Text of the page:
A day at Soho Sonic Studios in London
By Hollin Jones
Ofer Shabi (OJ) and Yaniv Fridel are musicians and producers from similar backgrounds who came together to form Soho Sonic Studios in the heart of London. Drawing clients from a wide range of disciplines, their expertise covers everything from songwriting and production to sound design, movie and game scores. With a philosophy that a studio is much more than just a place to plug in and record, they share their thoughts on how collaboration brings people together, and why people get more out of working in a studio than home alone.
Can you tell us something about how you came to be working and running Soho Sonic together?
Fridel: It was almost by accident really. We were introduced by a mutual friend who thought we should meet each other. We found that a lot of the music we liked was the same and we had similar backgrounds. It’s rooted in the music - OJ plays the rhythm section and keyboard instruments and I am more towards the brass side of things. The first project we collaborated on was writing a song for UEFA and we kind of joined forces, and the results were really successful. So we started working on more projects.
OJ: Fridel was doing a lot of projects for media, for film and TV and I was working more on producing artists but we sort of introduced each other to our respective worlds. One thing we worked on early on was a global rebrand for Universal’s NBC channel, and also a song for a game called Trials Fusion by Ubisoft. We both had our own studios and people working with us, and we just kind of came together. Eventually we set up a publishing company called Make This Noise so everything that the team writes is handled through that. Four years ago we opened our Camden studio which has a live room and also a Foley stage. So that’s good for bands but also sound design for films.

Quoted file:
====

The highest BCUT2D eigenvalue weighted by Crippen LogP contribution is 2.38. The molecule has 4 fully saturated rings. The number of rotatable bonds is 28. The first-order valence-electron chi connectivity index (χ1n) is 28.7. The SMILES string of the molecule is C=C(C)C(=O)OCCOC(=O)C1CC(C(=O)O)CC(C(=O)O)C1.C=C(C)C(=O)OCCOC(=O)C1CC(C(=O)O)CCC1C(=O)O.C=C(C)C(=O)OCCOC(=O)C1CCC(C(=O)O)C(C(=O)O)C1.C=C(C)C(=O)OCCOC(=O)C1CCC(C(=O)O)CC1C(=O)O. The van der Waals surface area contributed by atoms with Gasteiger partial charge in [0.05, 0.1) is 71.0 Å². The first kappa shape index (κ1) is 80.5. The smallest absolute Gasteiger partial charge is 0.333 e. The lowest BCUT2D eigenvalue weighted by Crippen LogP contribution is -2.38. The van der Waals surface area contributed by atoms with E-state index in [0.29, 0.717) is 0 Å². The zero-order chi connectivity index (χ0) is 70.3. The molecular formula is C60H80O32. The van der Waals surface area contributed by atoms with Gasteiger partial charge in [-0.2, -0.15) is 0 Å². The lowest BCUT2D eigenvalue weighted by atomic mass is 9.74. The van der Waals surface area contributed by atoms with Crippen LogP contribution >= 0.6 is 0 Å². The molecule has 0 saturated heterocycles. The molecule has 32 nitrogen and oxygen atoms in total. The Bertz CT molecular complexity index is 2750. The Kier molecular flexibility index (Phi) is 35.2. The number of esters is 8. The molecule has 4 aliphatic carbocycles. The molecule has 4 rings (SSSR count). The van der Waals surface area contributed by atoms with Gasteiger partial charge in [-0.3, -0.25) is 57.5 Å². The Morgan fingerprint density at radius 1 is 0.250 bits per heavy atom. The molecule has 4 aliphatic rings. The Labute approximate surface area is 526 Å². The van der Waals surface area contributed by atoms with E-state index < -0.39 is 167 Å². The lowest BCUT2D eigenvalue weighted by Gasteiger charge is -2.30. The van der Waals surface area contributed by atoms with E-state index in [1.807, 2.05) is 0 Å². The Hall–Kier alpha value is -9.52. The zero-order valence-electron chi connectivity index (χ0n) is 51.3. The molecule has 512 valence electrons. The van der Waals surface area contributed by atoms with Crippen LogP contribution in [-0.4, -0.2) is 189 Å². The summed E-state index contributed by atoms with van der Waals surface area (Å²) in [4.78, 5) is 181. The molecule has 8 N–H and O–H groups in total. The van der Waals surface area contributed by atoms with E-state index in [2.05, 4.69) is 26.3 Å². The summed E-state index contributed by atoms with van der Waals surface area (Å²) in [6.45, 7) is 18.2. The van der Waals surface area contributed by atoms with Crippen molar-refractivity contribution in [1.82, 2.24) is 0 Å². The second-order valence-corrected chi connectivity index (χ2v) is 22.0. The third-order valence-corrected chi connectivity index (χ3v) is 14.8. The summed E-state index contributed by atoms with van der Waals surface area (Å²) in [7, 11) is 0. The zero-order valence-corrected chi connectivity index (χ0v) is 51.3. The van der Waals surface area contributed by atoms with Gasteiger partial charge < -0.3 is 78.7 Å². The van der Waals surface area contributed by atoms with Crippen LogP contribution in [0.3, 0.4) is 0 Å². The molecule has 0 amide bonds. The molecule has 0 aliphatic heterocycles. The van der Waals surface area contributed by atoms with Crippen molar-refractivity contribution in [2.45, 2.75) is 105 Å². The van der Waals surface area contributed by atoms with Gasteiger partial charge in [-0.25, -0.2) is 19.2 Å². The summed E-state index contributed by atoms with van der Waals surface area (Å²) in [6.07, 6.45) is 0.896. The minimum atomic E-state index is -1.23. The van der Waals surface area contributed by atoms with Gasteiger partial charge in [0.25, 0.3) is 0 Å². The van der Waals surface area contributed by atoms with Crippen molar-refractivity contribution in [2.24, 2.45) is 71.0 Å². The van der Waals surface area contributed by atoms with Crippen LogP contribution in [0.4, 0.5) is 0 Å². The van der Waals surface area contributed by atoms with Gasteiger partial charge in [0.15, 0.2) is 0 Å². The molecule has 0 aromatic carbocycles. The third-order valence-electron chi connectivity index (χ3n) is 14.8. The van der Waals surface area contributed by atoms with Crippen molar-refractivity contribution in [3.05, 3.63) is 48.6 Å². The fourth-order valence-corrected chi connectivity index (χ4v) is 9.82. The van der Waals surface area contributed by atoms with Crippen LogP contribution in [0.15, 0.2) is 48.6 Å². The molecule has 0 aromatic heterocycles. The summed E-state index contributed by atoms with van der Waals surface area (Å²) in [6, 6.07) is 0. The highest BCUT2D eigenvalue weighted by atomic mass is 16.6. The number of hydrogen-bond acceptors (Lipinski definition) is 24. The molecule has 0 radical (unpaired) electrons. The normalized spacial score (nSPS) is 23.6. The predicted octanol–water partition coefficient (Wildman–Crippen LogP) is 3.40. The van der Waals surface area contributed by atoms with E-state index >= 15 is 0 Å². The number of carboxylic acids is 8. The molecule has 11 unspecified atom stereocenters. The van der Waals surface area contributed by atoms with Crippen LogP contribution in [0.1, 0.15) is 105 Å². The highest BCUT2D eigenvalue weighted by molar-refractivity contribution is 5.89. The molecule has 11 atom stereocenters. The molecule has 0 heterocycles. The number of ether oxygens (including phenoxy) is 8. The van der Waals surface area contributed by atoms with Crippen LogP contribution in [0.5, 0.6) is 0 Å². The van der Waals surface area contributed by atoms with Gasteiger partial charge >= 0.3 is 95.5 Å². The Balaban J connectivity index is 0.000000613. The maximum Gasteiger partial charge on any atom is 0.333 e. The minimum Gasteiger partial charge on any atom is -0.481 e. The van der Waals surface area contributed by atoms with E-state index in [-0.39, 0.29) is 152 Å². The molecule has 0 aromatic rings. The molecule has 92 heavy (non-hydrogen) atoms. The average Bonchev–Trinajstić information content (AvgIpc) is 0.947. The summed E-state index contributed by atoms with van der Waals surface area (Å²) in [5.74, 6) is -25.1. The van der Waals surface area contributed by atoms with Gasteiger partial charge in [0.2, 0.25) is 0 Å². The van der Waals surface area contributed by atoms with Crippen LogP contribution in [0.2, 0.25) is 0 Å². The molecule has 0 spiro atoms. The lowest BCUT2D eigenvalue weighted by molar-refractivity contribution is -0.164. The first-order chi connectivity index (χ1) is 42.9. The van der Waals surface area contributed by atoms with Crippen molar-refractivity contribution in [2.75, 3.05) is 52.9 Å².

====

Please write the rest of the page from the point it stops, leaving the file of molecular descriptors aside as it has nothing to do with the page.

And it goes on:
Fridel: The first things we worked on together really suited our respective skills. So they used OJ’s skills of songwriting and modern pop production and my knowledge of media production - we put those together and put a song together. And when we work on films, for example one with Guy Nattiv who has won an Oscar, we based elements of the score on songs we had written for the movie.
You handle lots of different kinds of audio production and have many types of people coming to the studio to work. What is it about coming to a studio that people appreciate the most?
OJ: It used to be that the limitations of technology and space meant that it was impossible for people working by themselves to get the kinds of results you can get in a studio. You needed to buy and maintain all the equipment, it wasn’t viable for people making one or two albums a year. Of course, now it’s easier for people to record in higher quality at home - it’s not always the most silent environment but you can get great results. In fact, we sometimes mix music that people have recorded at home. Some of our guys do some of their prep work at home. But the reason we need a studio is because of two factors - the hub, and the team. We’re a hub where people can come together. Some of the most exciting projects we have are people that book last minute and the energy we get when everyone comes together is just incredible.